Video games have a story problem. They've had it pretty much since their very inception, and they'll probably never STOP having them. It's really damn hard to tell a good story while a player is mucking around in the game world. Generally speaking, they won't care, and even when they do, it's hard to draw their attention to certain things without wresting control of the narrative away from them. So, instead, most games turned to cutscenes, cutaway mini-movies that tell stories in between gameplay, and thus began games' everlasting obession with becoming movies. Here are just a few games that can help you track the evolution of cinematic storytelling in games, and help keep you on track for our theme month on the intersection of games and cinema.
Ninja Gaiden isn't necessarily the first game with cutescenes. Technically, the interstitials between Pac-Man levels count, and Karateka sets up its story with an opening cutscene, but Ninja Gaiden set something of a standard for "cinematic storytelling" in games.
It's not to say it was particularly innovative or anything, some developer would have taken player control away for a moment to show some animation play out eventually. Ninja Gaiden just did it on consoles before (almost) anyone else. It advertised itself as being "just like the movie", which was sort of pushing it, considering how static and choppy the animation was. It was more like a series of manga panels than the anime it was clearly taking inspiration from.
Ninja Gaiden represents this odd turning point in the story of console video games. It wanted to have a story as overbearing and hokey as the RPGs of the day did, but also be have the faster, more popular gameplay of an action game. The speed of the game, and the limitations of the hardware meant the only way to pull it off was to wrest player control away, and make them watch the story rather than play it. It's not the first game to use cutscenes, but it's the first one that people noticed, and its style of cinematic storytelling refuses to go away.
Shenmue is a terrible, beautifully ambitious game. There's this term that comes up every few years when people talk about the next big games- some excitable developer or unsavvy PR drone talks a big game about making a movie you can play. Putting aside the fact that it's kind of a ridiculous idea, it's not hard to understand the appeal there. Games have, on average, some of the worst writing and storytelling in any medium. Meanwhile, the best movies are lauded for great character writing and dialogue, but wouldn't it be great if all those cool things that happened in that movie happened to you?
That's the thinking behind the whole "movie you can play" thing, at least. Ostensibly, that was the thinking behind Shenmue too. It was meant to be this grand, multi-part epic about a man's journey to find the man who killed his father and exact revenge. It's pretty simple action movie stuff, but the issue came in trying to turn it into a game.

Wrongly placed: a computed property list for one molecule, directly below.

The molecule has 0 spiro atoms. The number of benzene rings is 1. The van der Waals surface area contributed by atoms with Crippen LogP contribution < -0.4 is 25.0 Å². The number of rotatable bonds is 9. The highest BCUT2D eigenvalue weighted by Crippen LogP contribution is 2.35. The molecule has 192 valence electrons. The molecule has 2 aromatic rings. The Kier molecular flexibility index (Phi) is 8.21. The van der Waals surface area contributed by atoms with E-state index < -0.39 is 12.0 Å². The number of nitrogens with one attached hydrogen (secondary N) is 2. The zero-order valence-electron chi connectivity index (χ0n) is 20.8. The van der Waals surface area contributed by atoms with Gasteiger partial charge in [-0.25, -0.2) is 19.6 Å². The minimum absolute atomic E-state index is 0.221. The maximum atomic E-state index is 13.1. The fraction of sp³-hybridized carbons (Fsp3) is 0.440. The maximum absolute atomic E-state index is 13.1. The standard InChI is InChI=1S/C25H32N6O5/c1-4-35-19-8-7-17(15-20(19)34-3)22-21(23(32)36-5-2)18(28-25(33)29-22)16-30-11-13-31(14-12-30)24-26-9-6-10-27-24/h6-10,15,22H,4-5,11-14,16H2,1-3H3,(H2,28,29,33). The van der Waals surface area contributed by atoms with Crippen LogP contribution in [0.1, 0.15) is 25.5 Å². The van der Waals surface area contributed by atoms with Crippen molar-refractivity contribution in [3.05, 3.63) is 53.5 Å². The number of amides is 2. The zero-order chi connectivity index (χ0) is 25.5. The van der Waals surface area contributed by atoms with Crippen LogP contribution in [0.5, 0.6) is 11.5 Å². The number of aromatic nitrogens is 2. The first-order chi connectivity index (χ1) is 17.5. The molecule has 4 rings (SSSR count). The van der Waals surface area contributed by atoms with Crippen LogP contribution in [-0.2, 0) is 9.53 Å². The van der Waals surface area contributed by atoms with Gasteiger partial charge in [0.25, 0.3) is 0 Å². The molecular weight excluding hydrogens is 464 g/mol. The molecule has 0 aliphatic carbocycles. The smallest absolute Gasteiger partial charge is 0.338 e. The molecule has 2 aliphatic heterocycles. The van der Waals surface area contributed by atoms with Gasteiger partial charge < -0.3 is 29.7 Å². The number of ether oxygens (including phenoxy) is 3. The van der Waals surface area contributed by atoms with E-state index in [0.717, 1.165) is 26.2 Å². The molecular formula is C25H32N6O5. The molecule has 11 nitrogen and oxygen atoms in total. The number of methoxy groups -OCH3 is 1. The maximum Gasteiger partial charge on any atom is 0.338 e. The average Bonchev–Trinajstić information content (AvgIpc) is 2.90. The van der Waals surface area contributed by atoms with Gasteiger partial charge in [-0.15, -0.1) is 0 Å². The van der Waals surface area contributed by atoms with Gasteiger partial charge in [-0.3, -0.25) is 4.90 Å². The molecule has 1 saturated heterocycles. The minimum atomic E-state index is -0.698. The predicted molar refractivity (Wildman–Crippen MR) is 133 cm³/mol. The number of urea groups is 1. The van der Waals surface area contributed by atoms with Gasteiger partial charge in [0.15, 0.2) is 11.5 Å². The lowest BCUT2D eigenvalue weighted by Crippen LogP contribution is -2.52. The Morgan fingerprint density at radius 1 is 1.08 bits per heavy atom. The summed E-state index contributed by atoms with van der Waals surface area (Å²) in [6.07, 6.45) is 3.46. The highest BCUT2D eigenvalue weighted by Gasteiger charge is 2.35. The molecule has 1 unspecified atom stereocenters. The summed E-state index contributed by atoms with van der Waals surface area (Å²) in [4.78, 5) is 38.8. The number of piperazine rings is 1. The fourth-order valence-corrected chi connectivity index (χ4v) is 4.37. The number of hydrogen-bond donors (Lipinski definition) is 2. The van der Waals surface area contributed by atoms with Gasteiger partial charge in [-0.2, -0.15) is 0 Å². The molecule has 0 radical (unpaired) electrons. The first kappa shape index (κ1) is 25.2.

In theory, Shenmue is a saga, in practice, it's a slog. The dialogue is a crummily written as any other game, with voice acting that's pretty easy to recognize as being of a mid-'90s vintage. Meanwhile, the game gets bogged down with uninteresting combat, fetch quests, and quick time events. The real special thing about Shenmue is the detail and depth of its world, which features an innumerable amount of tiny features that mean nothing from a mechanical perspective, but do the significantly more important job of crafting a believable world. Plus, it was overshadowed by Grand Theft Auto 3 late that same year. GTA3's world was enormous compared to Shenmue's tiny town, but lacked the depth to make it a really believable world. Maybe that's what we really want out of movies we can play, fully realized worlds we can lose ourselves in.
Speaking of movies you can play, maybe the most important person to talk about in the context of games inspired by cinema is David Cage. Cage's ouvre is made up of games that want desperately to be overlong movies with semblances of interactivity. Heavy Rain isn't particularly unique among those, but it's worth noting simply because it's both the closest, and furthest he's ever come to reaching a true "cinematic game".
Ostensibly, Heavy Rain is an adventure game. You move a character around, they interact with stuff, the plot moves forward. In practice, it's much more of an interactive movie, with minimal player-interaction, and the ability continue the narrative after failing certain gameplay scenes. It's an interesting, experimental gameplay style for a game, the issue comes when you think about the movie part of the hybrid.
Heavy Rain borrows heavily from movie cliches, with stock characters and stock scenes strung together to ad out its, admittedly pretty interesting plot. The characters are written inconsistently though, which begins to get ridiculous when one character repeatedly monologues internally about how he's not the villain before the game finally reveals he totally, totally was, and was somehow lying to you in his own brain. Ethan and Madison's romance is stilted and awkward, not to mention the strange, incredibly distracting voice-over work that's a hallmark of the interactive movie genre. We'll be talking more about David Cage as the month goes on, but for now, It's good to reflect on how Heavy Rain is a pretty interesting game, but a pretty terrible movie.